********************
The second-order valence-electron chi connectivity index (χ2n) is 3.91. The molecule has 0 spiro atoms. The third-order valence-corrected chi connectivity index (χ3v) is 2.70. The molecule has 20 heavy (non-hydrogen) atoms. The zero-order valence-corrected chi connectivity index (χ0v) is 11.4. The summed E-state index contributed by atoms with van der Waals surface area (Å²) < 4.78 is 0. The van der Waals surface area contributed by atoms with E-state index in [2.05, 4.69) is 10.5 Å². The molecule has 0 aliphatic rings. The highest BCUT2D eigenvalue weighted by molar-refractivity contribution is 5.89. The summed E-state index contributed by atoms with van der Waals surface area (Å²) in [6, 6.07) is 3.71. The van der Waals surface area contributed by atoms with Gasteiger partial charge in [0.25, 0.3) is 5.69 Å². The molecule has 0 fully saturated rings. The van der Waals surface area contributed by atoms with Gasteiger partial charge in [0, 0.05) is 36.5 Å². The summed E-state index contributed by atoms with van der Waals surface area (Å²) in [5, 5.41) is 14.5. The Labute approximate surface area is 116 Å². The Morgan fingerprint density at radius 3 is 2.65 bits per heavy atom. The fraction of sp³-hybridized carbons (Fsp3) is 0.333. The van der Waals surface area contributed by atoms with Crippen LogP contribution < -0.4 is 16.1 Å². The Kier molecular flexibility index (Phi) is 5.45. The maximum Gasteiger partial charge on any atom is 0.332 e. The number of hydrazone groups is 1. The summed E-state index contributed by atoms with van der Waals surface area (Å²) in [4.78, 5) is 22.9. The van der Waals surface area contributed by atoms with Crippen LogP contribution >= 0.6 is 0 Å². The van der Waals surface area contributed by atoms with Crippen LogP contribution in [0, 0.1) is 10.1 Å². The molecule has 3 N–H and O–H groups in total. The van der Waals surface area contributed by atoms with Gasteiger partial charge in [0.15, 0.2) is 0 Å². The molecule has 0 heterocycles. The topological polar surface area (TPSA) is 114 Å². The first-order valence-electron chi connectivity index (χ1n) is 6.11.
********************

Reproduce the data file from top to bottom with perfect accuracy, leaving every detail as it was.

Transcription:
The second-order valence-electron chi connectivity index (χ2n) is 3.91. The molecule has 0 spiro atoms. The third-order valence-corrected chi connectivity index (χ3v) is 2.70. The molecule has 20 heavy (non-hydrogen) atoms. The zero-order valence-corrected chi connectivity index (χ0v) is 11.4. The summed E-state index contributed by atoms with van der Waals surface area (Å²) < 4.78 is 0. The van der Waals surface area contributed by atoms with E-state index in [2.05, 4.69) is 10.5 Å². The molecule has 0 aliphatic rings. The highest BCUT2D eigenvalue weighted by molar-refractivity contribution is 5.89. The summed E-state index contributed by atoms with van der Waals surface area (Å²) in [6, 6.07) is 3.71. The van der Waals surface area contributed by atoms with Gasteiger partial charge in [0.25, 0.3) is 5.69 Å². The molecule has 0 fully saturated rings. The van der Waals surface area contributed by atoms with Gasteiger partial charge in [0, 0.05) is 36.5 Å². The summed E-state index contributed by atoms with van der Waals surface area (Å²) in [5, 5.41) is 14.5. The Labute approximate surface area is 116 Å². The Morgan fingerprint density at radius 3 is 2.65 bits per heavy atom. The fraction of sp³-hybridized carbons (Fsp3) is 0.333. The van der Waals surface area contributed by atoms with Crippen LogP contribution < -0.4 is 16.1 Å². The Kier molecular flexibility index (Phi) is 5.45. The maximum Gasteiger partial charge on any atom is 0.332 e. The number of hydrazone groups is 1. The summed E-state index contributed by atoms with van der Waals surface area (Å²) in [4.78, 5) is 22.9. The van der Waals surface area contributed by atoms with Crippen LogP contribution >= 0.6 is 0 Å². The van der Waals surface area contributed by atoms with Crippen LogP contribution in [0, 0.1) is 10.1 Å². The molecule has 3 N–H and O–H groups in total. The van der Waals surface area contributed by atoms with Gasteiger partial charge in [0.15, 0.2) is 0 Å². The molecule has 0 heterocycles. The topological polar surface area (TPSA) is 114 Å². The first-order valence-electron chi connectivity index (χ1n) is 6.11.